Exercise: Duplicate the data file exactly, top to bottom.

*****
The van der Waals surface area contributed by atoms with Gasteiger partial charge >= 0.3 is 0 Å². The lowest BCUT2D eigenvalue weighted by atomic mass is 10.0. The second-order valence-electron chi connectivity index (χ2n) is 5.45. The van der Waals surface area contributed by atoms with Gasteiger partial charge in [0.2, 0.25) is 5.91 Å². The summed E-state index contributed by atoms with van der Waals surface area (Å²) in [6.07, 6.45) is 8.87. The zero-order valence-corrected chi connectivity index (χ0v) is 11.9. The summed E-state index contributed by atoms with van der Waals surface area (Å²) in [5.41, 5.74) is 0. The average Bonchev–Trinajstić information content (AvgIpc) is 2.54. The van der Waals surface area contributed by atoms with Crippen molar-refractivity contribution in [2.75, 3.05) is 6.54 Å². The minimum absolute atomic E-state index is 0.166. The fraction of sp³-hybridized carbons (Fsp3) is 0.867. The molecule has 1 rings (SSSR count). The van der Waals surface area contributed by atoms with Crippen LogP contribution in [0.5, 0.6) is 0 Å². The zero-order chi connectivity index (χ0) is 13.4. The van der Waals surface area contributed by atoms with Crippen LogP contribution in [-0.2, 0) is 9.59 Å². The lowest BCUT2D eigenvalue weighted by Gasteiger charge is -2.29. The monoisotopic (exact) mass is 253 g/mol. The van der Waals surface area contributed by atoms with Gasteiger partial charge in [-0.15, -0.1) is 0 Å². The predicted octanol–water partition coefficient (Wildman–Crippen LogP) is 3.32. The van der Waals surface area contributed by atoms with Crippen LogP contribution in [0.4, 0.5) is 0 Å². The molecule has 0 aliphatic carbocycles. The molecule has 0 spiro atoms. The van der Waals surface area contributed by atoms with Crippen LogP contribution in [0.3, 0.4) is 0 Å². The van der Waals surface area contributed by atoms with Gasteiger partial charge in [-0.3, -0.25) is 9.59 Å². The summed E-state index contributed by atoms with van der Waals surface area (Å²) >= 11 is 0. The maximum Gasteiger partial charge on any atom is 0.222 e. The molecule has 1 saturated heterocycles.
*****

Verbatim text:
The van der Waals surface area contributed by atoms with Gasteiger partial charge >= 0.3 is 0 Å². The lowest BCUT2D eigenvalue weighted by atomic mass is 10.0. The second-order valence-electron chi connectivity index (χ2n) is 5.45. The van der Waals surface area contributed by atoms with Gasteiger partial charge in [0.2, 0.25) is 5.91 Å². The summed E-state index contributed by atoms with van der Waals surface area (Å²) in [6.07, 6.45) is 8.87. The zero-order valence-corrected chi connectivity index (χ0v) is 11.9. The summed E-state index contributed by atoms with van der Waals surface area (Å²) in [5.41, 5.74) is 0. The average Bonchev–Trinajstić information content (AvgIpc) is 2.54. The van der Waals surface area contributed by atoms with Crippen molar-refractivity contribution in [2.75, 3.05) is 6.54 Å². The minimum absolute atomic E-state index is 0.166. The fraction of sp³-hybridized carbons (Fsp3) is 0.867. The molecule has 1 rings (SSSR count). The van der Waals surface area contributed by atoms with Crippen LogP contribution in [0.5, 0.6) is 0 Å². The zero-order chi connectivity index (χ0) is 13.4. The van der Waals surface area contributed by atoms with Crippen LogP contribution in [-0.2, 0) is 9.59 Å². The lowest BCUT2D eigenvalue weighted by Gasteiger charge is -2.29. The monoisotopic (exact) mass is 253 g/mol. The van der Waals surface area contributed by atoms with Gasteiger partial charge in [-0.15, -0.1) is 0 Å². The predicted octanol–water partition coefficient (Wildman–Crippen LogP) is 3.32. The van der Waals surface area contributed by atoms with Crippen LogP contribution in [0.4, 0.5) is 0 Å². The molecule has 0 aliphatic carbocycles. The molecule has 0 spiro atoms. The van der Waals surface area contributed by atoms with Crippen LogP contribution in [0.3, 0.4) is 0 Å². The van der Waals surface area contributed by atoms with Gasteiger partial charge in [-0.3, -0.25) is 9.59 Å². The summed E-state index contributed by atoms with van der Waals surface area (Å²) >= 11 is 0. The maximum Gasteiger partial charge on any atom is 0.222 e. The molecule has 1 saturated heterocycles.